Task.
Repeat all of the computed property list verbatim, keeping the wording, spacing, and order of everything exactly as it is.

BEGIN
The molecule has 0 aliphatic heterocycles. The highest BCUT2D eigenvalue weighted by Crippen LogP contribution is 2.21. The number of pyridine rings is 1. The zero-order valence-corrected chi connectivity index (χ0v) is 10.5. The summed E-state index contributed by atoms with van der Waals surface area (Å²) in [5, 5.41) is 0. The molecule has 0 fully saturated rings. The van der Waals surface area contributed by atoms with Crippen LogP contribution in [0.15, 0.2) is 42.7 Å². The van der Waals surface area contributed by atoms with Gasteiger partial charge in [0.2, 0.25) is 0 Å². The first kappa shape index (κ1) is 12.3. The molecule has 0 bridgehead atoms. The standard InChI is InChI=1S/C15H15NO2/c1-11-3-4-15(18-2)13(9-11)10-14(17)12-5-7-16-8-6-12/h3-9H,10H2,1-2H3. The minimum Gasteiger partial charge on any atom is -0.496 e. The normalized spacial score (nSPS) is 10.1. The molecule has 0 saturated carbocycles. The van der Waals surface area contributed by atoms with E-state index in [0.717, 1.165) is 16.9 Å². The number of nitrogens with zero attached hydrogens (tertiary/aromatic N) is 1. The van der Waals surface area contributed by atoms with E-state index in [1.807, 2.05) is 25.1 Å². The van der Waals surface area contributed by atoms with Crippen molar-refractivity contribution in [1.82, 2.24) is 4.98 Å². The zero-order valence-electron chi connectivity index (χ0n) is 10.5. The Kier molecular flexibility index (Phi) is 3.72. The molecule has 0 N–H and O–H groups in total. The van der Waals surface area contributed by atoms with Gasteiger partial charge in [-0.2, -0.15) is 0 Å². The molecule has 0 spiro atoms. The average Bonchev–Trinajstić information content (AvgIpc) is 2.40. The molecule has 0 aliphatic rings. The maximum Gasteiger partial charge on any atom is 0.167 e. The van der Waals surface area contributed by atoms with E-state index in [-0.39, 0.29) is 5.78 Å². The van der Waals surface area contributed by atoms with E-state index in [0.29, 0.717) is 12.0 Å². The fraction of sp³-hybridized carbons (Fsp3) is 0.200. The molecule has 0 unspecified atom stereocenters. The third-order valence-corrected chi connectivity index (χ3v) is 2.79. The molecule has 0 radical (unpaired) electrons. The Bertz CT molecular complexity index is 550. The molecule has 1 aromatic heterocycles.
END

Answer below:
The molecule has 0 aliphatic heterocycles. The highest BCUT2D eigenvalue weighted by Crippen LogP contribution is 2.21. The number of pyridine rings is 1. The zero-order valence-corrected chi connectivity index (χ0v) is 10.5. The summed E-state index contributed by atoms with van der Waals surface area (Å²) in [5, 5.41) is 0. The molecule has 0 fully saturated rings. The van der Waals surface area contributed by atoms with Crippen LogP contribution in [0.15, 0.2) is 42.7 Å². The van der Waals surface area contributed by atoms with Gasteiger partial charge in [0.2, 0.25) is 0 Å². The first kappa shape index (κ1) is 12.3. The molecule has 0 bridgehead atoms. The standard InChI is InChI=1S/C15H15NO2/c1-11-3-4-15(18-2)13(9-11)10-14(17)12-5-7-16-8-6-12/h3-9H,10H2,1-2H3. The minimum Gasteiger partial charge on any atom is -0.496 e. The normalized spacial score (nSPS) is 10.1. The molecule has 0 saturated carbocycles. The van der Waals surface area contributed by atoms with E-state index in [0.717, 1.165) is 16.9 Å². The number of nitrogens with zero attached hydrogens (tertiary/aromatic N) is 1. The van der Waals surface area contributed by atoms with E-state index in [1.807, 2.05) is 25.1 Å². The van der Waals surface area contributed by atoms with Crippen molar-refractivity contribution in [1.82, 2.24) is 4.98 Å². The zero-order valence-electron chi connectivity index (χ0n) is 10.5. The Kier molecular flexibility index (Phi) is 3.72. The molecule has 0 N–H and O–H groups in total. The van der Waals surface area contributed by atoms with Gasteiger partial charge in [-0.2, -0.15) is 0 Å². The molecule has 0 spiro atoms. The average Bonchev–Trinajstić information content (AvgIpc) is 2.40. The molecule has 0 aliphatic rings. The maximum Gasteiger partial charge on any atom is 0.167 e. The van der Waals surface area contributed by atoms with E-state index in [-0.39, 0.29) is 5.78 Å². The van der Waals surface area contributed by atoms with E-state index in [0.29, 0.717) is 12.0 Å². The fraction of sp³-hybridized carbons (Fsp3) is 0.200. The molecule has 0 unspecified atom stereocenters. The third-order valence-corrected chi connectivity index (χ3v) is 2.79. The molecule has 0 radical (unpaired) electrons. The Bertz CT molecular complexity index is 550. The molecule has 1 aromatic heterocycles.